Oxford Camerata / Jeremy Summerly

Nicolas Gombert: Magnificat I; Salve Regina; Credo; Tulerunt Dominum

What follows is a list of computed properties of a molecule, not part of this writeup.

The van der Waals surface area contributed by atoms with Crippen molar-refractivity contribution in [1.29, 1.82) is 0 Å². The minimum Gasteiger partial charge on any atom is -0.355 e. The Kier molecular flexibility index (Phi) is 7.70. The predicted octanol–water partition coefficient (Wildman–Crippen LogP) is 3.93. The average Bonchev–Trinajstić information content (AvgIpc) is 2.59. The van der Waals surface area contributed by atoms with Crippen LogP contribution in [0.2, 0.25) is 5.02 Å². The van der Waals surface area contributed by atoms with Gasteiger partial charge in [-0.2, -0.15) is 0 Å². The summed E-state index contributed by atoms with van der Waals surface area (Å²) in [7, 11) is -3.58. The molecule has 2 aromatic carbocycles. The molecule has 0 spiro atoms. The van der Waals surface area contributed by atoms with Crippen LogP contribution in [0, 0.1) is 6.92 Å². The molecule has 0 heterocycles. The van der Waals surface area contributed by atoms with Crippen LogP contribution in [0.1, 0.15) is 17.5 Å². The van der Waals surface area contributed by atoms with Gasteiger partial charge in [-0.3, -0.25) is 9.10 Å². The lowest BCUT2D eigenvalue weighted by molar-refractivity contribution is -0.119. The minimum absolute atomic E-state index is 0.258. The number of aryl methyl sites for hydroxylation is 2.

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The music of Nicolas Gombert (accent it like "Dilbert"), from the generation after Josquin in the middle sixteenth century, develops Josquin's language in the direction of greater density. His unaccompanied sacred choral works are luxuriant things, both difficult and greatly rewarding for choirs. His name is less well known than that of Josquin or Palestrina owing to a confluence of factors: his music presents a rather forbidding wall of sound to the listener, without striking details for the general listener to grab on to, and he was a convicted child sexual abuser who did time pulling oars in the fetid galley of a ship. He won a pardon by composing a series of eight Magnificats in the various church modes, the first of which is included on this disc, and in general the Oxford Camerata under Jeremy Summerly offers a good introduction to this composer for anyone who likes unaccompanied choral music. Several motets with grim texts bring out the most distinctive feature of Gombert's style: a tendency toward low ranges illuminated by stabs of sharp dissonance as if by blood-red light. His response to the Super flumina Babylon (By the waters of Babylon) and Media vita in morte sumus (In the middle of life we are already in death) texts are intensely felt. The Magnificat primi toni (Magnificat in Mode One) and an eight-part Credo give an idea of the big, dense Gombert style without spending time investigating his masses -- by this time the mass was no longer on the forward edge stylistically. A concluding Epitaphium in memory of Josquin is an unusually profound example of the tribute-piece genre that runs through the heart of the Renaissance choral repertory. The Oxford Camerata, a 16-voice, mixed-gender choir, is sympathetic to Gombert's music; the female sopranos and altos bring a needed power and lushness to the texture that boy singers cannot, but they don't lose the transparency necessary to bring forth the inner voices. The bright Oxford chapel sound occasionally degenerates into a sequence of hissing and clicking consonants but is attractive for the most part.

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